Built in craft desk

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Project by Luke posted 03-06-2013 07:15 PM 2960 views 5 times favorited 4 comments Add to Favorites Watch

My wife and I are both into our respective crafts; for her: scrapbooking and sewing. For me: fly tying, and photography. We have a loft that was set up as an ‘alternative living room’ with an old entertainment center, and couches. Well after about 5 years in our home, we realized that we had NEVER used this room, it was a wasted space. After all how many couches and TV’s do you REALLY need? So I drafted up some plans for some more storage as well as a place for our kids to do homework when the day comes for that.

I built the cabinet carcass’s out of Melamine. This being a craft desk, with things going in and out, I wanted something that would be durable. The face frames are made of poplar, and the beading was applied after the frames were put together. I used biscuit and pocket hole joinery for this project.

The desk spans nearly 15’. At first we designed it to be just one long work surface, but for more storage, we decided to build the bookshelf on the top. It was made entirely of leftovers.

My little boy really likes to watch me in the wood shop and even help when he can.

I love him being in there with me, but it really puts a burden on me to improve my dust collection, I don’t want him breathing dust. We’re not honestly in the shop very often though.

I used biscuits to assemble the cabinet carcasses along with pocket hole’s on the back for support. I wasn’t sure how they would hold up, but I thought I’d give it a try. They are plenty strong! As a matter of fact, we had our countertops in the kitchen replaced and I inspected our cabinets construction while there was no counter, and this desk is 10 times more heavy duty than what was put in my home.

The 15’ long desk top was a revolving decision… at first we wanted it to be dark, so we tried various colors on scrap but
after wards decided that natural was probably the best option. I put 6 coats of a home brewed wipe on poly. I had originally intended on building a finish of of the wipe on, but this was taking way too long. I ended up spraying shellac over the oil, and then 4 coats of General Finishes WB Poly on top. I also used my Earlex 5500 to spray the white paint.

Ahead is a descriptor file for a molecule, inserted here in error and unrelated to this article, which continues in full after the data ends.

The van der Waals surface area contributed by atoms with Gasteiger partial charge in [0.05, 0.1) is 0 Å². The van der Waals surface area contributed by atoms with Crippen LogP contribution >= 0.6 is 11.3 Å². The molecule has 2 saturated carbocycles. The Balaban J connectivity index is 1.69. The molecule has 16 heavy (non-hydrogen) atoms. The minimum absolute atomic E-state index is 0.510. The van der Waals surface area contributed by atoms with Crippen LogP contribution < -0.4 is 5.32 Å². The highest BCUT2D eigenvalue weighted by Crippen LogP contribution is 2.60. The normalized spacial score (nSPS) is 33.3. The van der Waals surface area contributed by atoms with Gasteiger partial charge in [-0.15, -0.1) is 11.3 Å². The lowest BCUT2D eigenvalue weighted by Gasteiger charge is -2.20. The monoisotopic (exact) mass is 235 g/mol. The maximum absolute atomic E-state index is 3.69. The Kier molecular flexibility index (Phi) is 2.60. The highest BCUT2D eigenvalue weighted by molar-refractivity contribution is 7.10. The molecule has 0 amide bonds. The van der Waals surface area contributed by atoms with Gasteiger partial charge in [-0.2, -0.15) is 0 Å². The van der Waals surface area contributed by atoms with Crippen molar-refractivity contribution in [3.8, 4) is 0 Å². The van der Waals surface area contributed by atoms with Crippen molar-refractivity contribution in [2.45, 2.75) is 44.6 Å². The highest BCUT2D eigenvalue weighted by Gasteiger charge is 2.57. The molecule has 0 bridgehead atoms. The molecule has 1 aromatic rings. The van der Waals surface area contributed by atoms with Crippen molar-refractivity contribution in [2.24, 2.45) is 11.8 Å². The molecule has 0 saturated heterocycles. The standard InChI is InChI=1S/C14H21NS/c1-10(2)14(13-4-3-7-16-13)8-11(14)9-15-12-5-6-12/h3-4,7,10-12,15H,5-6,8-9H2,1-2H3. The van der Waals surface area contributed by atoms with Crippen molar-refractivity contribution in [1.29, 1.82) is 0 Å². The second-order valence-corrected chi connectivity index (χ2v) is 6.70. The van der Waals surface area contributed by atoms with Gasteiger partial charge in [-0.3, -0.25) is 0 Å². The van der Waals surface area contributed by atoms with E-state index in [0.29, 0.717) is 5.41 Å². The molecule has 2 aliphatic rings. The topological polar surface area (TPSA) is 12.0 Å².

I built the center cabinets to fit my wife’s Sewing machines, and Craft Cutters/Printer and put them on full extension drawer slides so she could easily access them as seen in the pics.

4 comments so far

View hjt's profile


904 posts in 3643 days

#1 posted 03-07-2013 02:31 AM

Luke – nice project. gotta like having the little helper around too. Thats great, I remember (and have been told) that I use to “help” my dad when I was little too. Now I have his equipment.

You did a great job. I was not aware of the Earlex 5500 so I looked it up. I have a Grayco Sprayer but Have thought of getting a small unit like that for little jobs.

I see the draws go inside the frame (I’m sure there’s a name for that) I”m doing my first cabinet job over the next week. Was it hard to get the hinges set right?

I’m sure your wife was very happy with the unit.

-- Harold

View scottishbob's profile


171 posts in 2792 days

#2 posted 03-07-2013 09:01 PM

well done nice work , and its painted! I have a pic of the units i made i mdf , you commented about painting them, in my forum topics
Cheers Bob

-- Ireland, Galway .... fingers! "we dont sell them"

View Luke's profile


290 posts in 3191 days

#3 posted 03-07-2013 11:20 PM

Harold, it takes some work getting the drawers and doors to fit inside a face frame, and there are some tricks to get the proper spacing. On the upper drawers I cheaped out and bought regular drawer slides, on the lower drawers I bought the more expensive ball bering slides because I figured they would have more weight. The more expensive slides not only feel better to use, but their ability to fine tune the fit is worth the added price.

Scottish Bob, those are some mighty fine cabinets!

View SYPUCK's profile


37 posts in 2356 days

#4 posted 05-04-2013 04:27 AM

nice job on the craft desk. Do you tie flies there?

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